On Skill Deconstruction: Disguise

Disguise is a skill reflecting your skill at changing your appearance. It uses the Charisma stat as a modifier

What can you do with Disguise?

It is your ability at changing your appearance. When you do you make the check once, and everyone then uses that as their perception target number.

It is assumed most people are taking 10 on these checks, which is another example of the elimination of randomness among the use of the skills.

Which of these have ground for use?

I think this skill is one that clearly falls under the 'no skill is necessary' category. It comes up rarely enough that we probably don't need a system for dealing with it.

Current Analysis

What is it we gain by having this skill?

The ability to give a target number that once passed means the skill is seen through.

What do we lose?

A good deal of play. If we work from the assumption that the skill provides, that most characters with a minimal skill or a first level spell will be able to disguise themselves beyond cursory detection, then we create a situation where the only time an actual roll is called for is when the character does something suspicious.

Why are we bothering to roll the dice at all? What benefit to play does it provide?

If we assume that the players are competent heroes, and that they are disguised against inspection, then they simply have to do in character research to avoid being suspicious. Then if they fail, let their actual skill at explanation replace their die roll. Both processes of doing the research and fast talking yourself out of the situation are more interesting then just rolling the die and adding modifiers. At this point it seems a function of whatever social interaction / combat system you use. It doesn't even have to be up to the Dungeon Master - the party could take a vote or perhaps expend some sort of social resource.

Some people might complain that certain players might not be as good at these things as others. That is a core feature of games - not a bug. They require skill, not just luck. So there is nothing wrong with smarter more social people being better at play, and players who are not social or creative or intelligent being worse and losing or doing badly on their own merits.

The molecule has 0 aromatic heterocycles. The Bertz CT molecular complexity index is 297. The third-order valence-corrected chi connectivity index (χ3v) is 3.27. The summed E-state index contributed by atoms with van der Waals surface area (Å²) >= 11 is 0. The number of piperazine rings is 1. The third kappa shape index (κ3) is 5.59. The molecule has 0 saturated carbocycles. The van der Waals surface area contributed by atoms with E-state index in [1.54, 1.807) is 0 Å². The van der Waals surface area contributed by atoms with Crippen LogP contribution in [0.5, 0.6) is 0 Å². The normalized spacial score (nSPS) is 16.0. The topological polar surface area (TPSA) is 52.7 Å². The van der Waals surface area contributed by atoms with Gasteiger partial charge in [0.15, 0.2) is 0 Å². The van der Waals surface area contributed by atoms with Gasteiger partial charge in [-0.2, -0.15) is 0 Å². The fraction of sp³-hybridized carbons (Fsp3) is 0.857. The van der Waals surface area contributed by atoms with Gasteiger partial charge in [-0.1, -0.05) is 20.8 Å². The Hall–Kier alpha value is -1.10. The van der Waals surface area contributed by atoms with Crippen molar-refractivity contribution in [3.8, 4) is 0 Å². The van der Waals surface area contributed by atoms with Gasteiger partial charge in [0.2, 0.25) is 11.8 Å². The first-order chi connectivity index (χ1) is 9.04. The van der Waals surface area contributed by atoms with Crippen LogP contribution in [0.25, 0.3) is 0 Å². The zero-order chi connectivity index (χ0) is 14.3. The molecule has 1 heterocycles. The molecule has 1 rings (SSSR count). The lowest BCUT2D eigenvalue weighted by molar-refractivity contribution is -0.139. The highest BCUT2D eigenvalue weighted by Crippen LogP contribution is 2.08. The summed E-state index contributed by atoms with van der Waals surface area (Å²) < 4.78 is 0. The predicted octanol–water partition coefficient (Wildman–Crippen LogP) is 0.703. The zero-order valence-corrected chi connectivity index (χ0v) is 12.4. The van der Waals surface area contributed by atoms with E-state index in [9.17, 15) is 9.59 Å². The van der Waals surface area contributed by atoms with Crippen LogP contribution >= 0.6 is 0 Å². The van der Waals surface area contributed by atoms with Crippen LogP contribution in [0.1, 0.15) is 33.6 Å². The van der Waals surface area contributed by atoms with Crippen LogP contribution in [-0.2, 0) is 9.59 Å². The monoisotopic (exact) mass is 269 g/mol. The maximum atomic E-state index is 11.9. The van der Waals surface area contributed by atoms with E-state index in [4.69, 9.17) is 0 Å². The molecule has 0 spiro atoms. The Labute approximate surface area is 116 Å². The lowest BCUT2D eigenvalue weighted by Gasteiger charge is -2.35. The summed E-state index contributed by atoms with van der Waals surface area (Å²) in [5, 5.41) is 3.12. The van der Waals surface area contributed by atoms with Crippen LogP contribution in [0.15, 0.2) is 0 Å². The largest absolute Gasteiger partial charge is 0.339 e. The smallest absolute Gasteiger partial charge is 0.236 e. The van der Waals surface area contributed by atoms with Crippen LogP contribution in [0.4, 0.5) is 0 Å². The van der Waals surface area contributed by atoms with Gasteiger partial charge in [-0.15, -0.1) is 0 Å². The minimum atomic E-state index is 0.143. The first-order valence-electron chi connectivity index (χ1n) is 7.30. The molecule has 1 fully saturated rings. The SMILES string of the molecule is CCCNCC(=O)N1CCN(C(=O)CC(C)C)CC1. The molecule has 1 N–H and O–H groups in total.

This, I think, people need to realize applies to life.

Conclusions & Suggestions:

My preference is to eliminate the skill and simply assume the player can disguise themselves effectively. Then I would allow the players own skill at research and fast talking to represent their success.

3 comments:

  1. "So there is nothing wrong with smarter more social people being better at play, and players who are not social or creative or intelligent being worse and losing or doing badly on their own merits."

    If I have any misgivings from this otherwise wonderful series that you are doing, it's this. At what point does adventure gaming allow me to step outside my own limitations and enable me to accomplish things that I could never do in real life?

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  2. I have become a strong believer that Disguise should simply be rolled into Perform (can you apply makeup and costumes effectively?) and Bluff (can you convince people you are someone you are not?). It is a very rare game in which a player is going to get their money's worth out of this skill.

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  3. I too have to say that the most divisive opinion here is that one's real life social-ness determines how good you are at the in-game social aspect. The reason these social type skills are built into the game system to work with a d20 roll is because the game developers are explicitly saying "do not use real player skill. Everyone should use character skill, following the rolls, and work within the published system".
    If you are playing D&D 3.5 or Pathfinder, you have to realize the game is written so social-ness is not a skill needed to improve within the game. Whether this system design works or not is a completely different matter :)

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